For deer-size game, McCourry likes the 400-grain Sierra Sports Master at 2,000 fps and the 300-grain Hornady FTX at 2,100 fps. Overall cartridge length with the FTX bullet is too long for the Marlin, a problem easily solved by slightly shortening the case. That bullet works fine in the Model 71 with a full-length case.

As powders go, IMR-4198, Reloder 7 and Reloder 10X have proven to be some of the better choices.

Recoil? Yes, there is some. For my Marlin 1895 in .45-70 I load 300- and 400-grain bullets to respective velocities of 2,100 fps and 1,900 fps and as is to be expected, recoil feels about the same as with those bullet weights loaded to the same velocities in the .50 B&M Alaskan. Push a 500-grain bullet to 1,800 fps in the .50, and while you know you are not shooting a .45-70, the recoil will likely go unnoticed on a rainy Alaska day with a big grizzly at 30 paces and closing fast.

McCourry says the Marlin Guide Gun is not a good candidate for the conversion because excessive drop in its straight-grip stock makes it less comfortable to shoot than Model 1895 variations with curved grips. I’m thinking the Model 1895XLR with its stainless steel barreled action and laminated wood stock is the ideal candidate for the conversion.

In a carbine this cartridge would be just the thing for a bear guide or for the fisherman who needs protection in bear country. For my own use I would prefer a 22-inch barrel. A bit more barrel out front would dampen muzzle climb a bit and also put muzzle blast farther from the ears. I’m thinking the longer tube would increase velocity by 75 to 100 fps.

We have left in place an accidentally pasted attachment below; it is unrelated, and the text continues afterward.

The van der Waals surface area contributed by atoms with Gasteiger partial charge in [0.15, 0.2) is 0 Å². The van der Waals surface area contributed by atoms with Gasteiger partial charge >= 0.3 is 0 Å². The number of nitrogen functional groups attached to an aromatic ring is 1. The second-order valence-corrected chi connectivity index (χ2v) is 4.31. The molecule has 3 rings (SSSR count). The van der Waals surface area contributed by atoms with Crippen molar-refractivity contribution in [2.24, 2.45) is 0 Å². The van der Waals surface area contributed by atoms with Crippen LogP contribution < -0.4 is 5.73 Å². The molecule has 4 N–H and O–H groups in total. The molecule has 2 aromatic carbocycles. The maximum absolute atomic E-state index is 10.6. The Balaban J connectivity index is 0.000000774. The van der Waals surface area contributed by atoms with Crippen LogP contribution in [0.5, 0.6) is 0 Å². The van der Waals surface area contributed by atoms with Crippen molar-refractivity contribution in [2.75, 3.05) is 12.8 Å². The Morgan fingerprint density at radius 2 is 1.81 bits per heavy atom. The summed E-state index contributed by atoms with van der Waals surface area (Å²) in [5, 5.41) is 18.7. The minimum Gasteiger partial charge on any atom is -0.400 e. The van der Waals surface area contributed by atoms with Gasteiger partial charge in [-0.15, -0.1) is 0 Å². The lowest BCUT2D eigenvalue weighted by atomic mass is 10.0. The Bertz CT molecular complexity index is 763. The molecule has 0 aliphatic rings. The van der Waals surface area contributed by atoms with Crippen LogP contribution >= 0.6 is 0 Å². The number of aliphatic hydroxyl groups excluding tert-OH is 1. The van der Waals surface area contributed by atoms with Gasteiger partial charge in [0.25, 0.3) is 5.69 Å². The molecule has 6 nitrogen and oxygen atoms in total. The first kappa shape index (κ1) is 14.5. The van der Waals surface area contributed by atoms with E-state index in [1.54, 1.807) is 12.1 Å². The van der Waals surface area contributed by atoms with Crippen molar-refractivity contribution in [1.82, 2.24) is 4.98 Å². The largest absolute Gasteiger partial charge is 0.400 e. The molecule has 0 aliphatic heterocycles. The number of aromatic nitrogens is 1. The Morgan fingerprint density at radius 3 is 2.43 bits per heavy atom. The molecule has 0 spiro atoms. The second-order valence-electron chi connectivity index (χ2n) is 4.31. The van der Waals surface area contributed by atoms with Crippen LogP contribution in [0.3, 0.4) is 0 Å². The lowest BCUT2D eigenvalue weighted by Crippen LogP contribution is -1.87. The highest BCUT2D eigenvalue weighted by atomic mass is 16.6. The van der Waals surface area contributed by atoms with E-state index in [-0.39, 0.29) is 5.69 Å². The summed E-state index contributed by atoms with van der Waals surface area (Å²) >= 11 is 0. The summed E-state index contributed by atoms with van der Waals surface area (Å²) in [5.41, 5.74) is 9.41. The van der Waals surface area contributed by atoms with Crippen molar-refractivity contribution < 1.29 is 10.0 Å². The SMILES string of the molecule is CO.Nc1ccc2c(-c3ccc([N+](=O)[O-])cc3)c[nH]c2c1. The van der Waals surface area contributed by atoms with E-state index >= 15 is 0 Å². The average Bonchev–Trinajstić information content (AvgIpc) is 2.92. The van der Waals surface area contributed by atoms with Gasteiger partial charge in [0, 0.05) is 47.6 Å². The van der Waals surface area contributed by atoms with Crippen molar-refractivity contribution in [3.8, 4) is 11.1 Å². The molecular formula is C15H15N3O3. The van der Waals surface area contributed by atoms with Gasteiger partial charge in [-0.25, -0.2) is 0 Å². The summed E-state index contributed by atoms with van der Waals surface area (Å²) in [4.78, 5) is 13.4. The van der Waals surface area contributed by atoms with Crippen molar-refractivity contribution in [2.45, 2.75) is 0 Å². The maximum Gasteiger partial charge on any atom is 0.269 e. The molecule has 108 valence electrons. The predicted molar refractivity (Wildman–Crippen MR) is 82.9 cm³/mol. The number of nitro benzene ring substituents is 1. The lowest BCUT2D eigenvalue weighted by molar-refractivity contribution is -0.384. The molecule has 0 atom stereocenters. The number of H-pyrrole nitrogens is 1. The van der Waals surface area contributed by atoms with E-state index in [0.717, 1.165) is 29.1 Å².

• Harry Carlin

    What would be 'very nice' is, for Marlin to put out a limited production run of this calibre…………..in their 1895 model………….and see how it goes ??? My theory is; that it would do very well !! The 1895 is a popular rifle here in Australia, mostly in 45-70, and is used mainly on sambar deer in the Australian Alps. These are big, tough animals weighing up to 600lbs and can be hard to drop with one shot. I have a Ruger No3 in 45-70 loaded very stiff with 350 gn Woodleighs, which generally works well………. but there have been times when a quick repeat shot would have helped. Going up in calibre to '50' gives just that bit of 'extra thump'………and a commercially available Lever gun in 50 BM Alaskan would make an old man happy !! :)

  • doug

    Agreed,but since marlin is now remcrap that won't happen and you probably wouldn't want it

    • Harry Carlin

      doug, yeah, so I recently eard……….there have been a couple of youtube clips put up about the poor fit ,function and finish of Marlins since the takeover……apparently the new management sacked the entire Marlin workforce ??

      Not a smart move !! Seems like a replay of when Winchester went downhill……….. ??